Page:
How Does Covid-19 Affect Your Immune System?

Experts explain what you can do to give your immune system a helping hand.

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As we’ve learned more about coronavirus, we’ve also become aware of the many ways it can impact the human body – not only can it harm the lungs, but also the heart, the kidneys, the liver. It can cause digestive issues, increase the risk of blood clots. Some end up with skin rashes, others suffer relentless fatigue. And then there are those who didn’t even know they had it.

While we still don’t fully understand all the ways in which coronavirus interacts with our immune system – and why the immune system tends to go into overdrive in some cases, causing even greater problems – we can run through the basics in terms of how the body reacts to the virus when exposed.

How does your immune system fight Covid-19?

When Covid-19 enters the body, it attaches to our cells, hijacks them, and then creates copies of itself to invade even more cells. Our immune system kicks in to try and stop this. First up, it sends out its frontline defence – the ‘innate immune response’ – to deal with the intruder.

This is the default response to any virus entering the body. As part of this initial response, inflammatory proteins called “interferons” are released, which have antiviral functions. The aim is to stop the virus in its tracks – though we don’t actually know how well this first response works in fending off infection.

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The issue with Covid-19, which scientists are still learning about, is that it is proving to be quite sneaky. In a meeting of the government’s Science and Technology Committee, Professor Sir John Bell, Regius Professor of Medicine at University of Oxford, explained that coronavirus can go undetected by our body’s ‘innate’ immune response.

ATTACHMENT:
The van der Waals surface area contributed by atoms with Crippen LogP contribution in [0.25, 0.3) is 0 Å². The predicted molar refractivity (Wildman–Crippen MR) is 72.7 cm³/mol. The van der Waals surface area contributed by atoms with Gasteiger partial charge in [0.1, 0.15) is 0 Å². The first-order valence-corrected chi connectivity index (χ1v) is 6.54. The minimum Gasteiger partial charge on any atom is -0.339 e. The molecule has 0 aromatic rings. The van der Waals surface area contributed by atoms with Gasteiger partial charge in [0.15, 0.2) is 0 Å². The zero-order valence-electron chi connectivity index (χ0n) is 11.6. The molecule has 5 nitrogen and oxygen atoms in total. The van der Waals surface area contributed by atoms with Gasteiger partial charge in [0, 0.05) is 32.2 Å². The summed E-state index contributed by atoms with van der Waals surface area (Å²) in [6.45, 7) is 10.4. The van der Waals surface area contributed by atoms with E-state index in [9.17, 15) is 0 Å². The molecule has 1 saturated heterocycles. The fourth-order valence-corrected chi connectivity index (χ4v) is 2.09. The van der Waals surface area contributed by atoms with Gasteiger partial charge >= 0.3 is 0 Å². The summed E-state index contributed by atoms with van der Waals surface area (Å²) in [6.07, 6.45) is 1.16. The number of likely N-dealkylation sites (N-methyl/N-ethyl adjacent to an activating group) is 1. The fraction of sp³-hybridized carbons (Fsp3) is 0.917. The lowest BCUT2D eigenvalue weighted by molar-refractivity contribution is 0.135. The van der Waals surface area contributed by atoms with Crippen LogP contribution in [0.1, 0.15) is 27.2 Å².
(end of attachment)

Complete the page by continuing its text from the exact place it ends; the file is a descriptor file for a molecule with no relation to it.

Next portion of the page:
“They are quite cunning, these little guys,” he said of the virus. “They actually have a system for avoiding the interferon response and that means that the innate immune response is, from the beginning, rather disabled.”

While the innate immune system is trying (and sometimes failing) to fight off the virus, it also ‘talks’ to the more specific ‘adaptive’ immune response. This is your body’s tailor-made solution for dealing with Covid-19, and involves the release of B-cells, which produce antibodies, as well as T-cells, which kill infected cells. This can take a week to kick in.

In most people, the adaptive immune response does the trick. But in a small group, their condition will deteriorate and they will require hospitalisation. By this point, the virus may have wreaked havoc on the lungs. It’s at this fragile stage that the body’s immune system can also go into complete overdrive.

“For some reason the natural brakes of our immune system fail and the inflammatory reaction overshoots,” explains immunologist Dr Jenna Macciochi. When this happens, high levels of cytokine (chemical signalling molecules) are released, which usually tell the body to activate inflammation to try and contain the virus.

But the high levels can result in something called a “cytokine storm” – where inflammation occurs and fluid builds up in the body, and the immune system is attacking healthy tissues. This can result in blocked airways, overwhelmed organs, and can potentially lead to multi-organ failure and death.

As Professor Daniel Altmann, from the Department of Medicine at Imperial College London, explains: “It’s not so much a matter of some people are damaged by virus versus others damaged by excessive immunity – more a horrible cocktail of many elements.”

So, how can we boost our immune system?

Experts are now trying to figure out whether they can prevent a patient’s immune system from overreacting at this crucial point. There is also a focus on treatments which reduce inflammation, including dexamethasone, a cheap anti-inflammatory steroid which has been found to reduce deaths from the virus.

Experts caution against the claims of any wonder supplements. “Most immunologists would not necessarily adhere to some of the health food industry claims that there are supplements to enhance immunity,” says Prof Altmann.

“Healthy people with good nutrition tend to have a healthy, functioning immune system, and unhealthy people with poor nutrition tend to have a less functioning immune system,” he tells Huffpost UK.

“One aspect of this of relevance here is that people with high BMI do less well with Covid-19, and obesity is known to raise the set-point of pro-inflammatory immune responses which may contribute to enhanced disease.”

Dr Macciochi advises people to adopt a healthier lifestyle if they do want to help their immune system. “It’s all about the small, long term habits,” she says.

“Be a regular exerciser, eat a diverse plant-rich diet with lots of fibre and phytonutrients, and get adequate protein and healthy fats. Don’t over or under consume calories, make sure to get enough sleep (both quality and quantity is important), and don’t overuse antibiotics.”